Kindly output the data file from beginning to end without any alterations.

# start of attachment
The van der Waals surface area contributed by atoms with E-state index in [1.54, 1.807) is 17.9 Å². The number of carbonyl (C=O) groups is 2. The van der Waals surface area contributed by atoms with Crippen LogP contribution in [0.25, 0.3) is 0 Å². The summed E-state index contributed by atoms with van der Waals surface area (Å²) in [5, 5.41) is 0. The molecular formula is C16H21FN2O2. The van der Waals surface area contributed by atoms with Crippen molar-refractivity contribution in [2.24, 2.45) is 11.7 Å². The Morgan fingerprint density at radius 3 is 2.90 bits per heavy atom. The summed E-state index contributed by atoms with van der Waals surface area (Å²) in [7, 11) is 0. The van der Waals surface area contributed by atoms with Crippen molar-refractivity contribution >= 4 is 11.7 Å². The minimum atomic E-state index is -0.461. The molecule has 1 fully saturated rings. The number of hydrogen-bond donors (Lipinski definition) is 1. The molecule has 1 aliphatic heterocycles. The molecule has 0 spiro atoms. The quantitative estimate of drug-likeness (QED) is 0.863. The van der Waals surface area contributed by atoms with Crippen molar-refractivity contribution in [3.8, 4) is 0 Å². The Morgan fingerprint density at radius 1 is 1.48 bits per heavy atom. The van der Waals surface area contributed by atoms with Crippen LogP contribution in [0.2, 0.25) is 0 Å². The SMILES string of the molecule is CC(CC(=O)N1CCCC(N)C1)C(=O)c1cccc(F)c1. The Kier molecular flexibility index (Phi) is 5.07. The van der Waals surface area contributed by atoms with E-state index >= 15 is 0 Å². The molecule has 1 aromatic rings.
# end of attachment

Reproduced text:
The van der Waals surface area contributed by atoms with E-state index in [1.54, 1.807) is 17.9 Å². The number of carbonyl (C=O) groups is 2. The van der Waals surface area contributed by atoms with Crippen LogP contribution in [0.25, 0.3) is 0 Å². The summed E-state index contributed by atoms with van der Waals surface area (Å²) in [5, 5.41) is 0. The molecular formula is C16H21FN2O2. The van der Waals surface area contributed by atoms with Crippen molar-refractivity contribution in [2.24, 2.45) is 11.7 Å². The Morgan fingerprint density at radius 3 is 2.90 bits per heavy atom. The summed E-state index contributed by atoms with van der Waals surface area (Å²) in [7, 11) is 0. The van der Waals surface area contributed by atoms with Crippen molar-refractivity contribution >= 4 is 11.7 Å². The minimum atomic E-state index is -0.461. The molecule has 1 fully saturated rings. The number of hydrogen-bond donors (Lipinski definition) is 1. The molecule has 1 aliphatic heterocycles. The molecule has 0 spiro atoms. The quantitative estimate of drug-likeness (QED) is 0.863. The van der Waals surface area contributed by atoms with Crippen molar-refractivity contribution in [3.8, 4) is 0 Å². The Morgan fingerprint density at radius 1 is 1.48 bits per heavy atom. The van der Waals surface area contributed by atoms with Crippen LogP contribution in [0.2, 0.25) is 0 Å². The SMILES string of the molecule is CC(CC(=O)N1CCCC(N)C1)C(=O)c1cccc(F)c1. The Kier molecular flexibility index (Phi) is 5.07. The van der Waals surface area contributed by atoms with E-state index >= 15 is 0 Å². The molecule has 1 aromatic rings.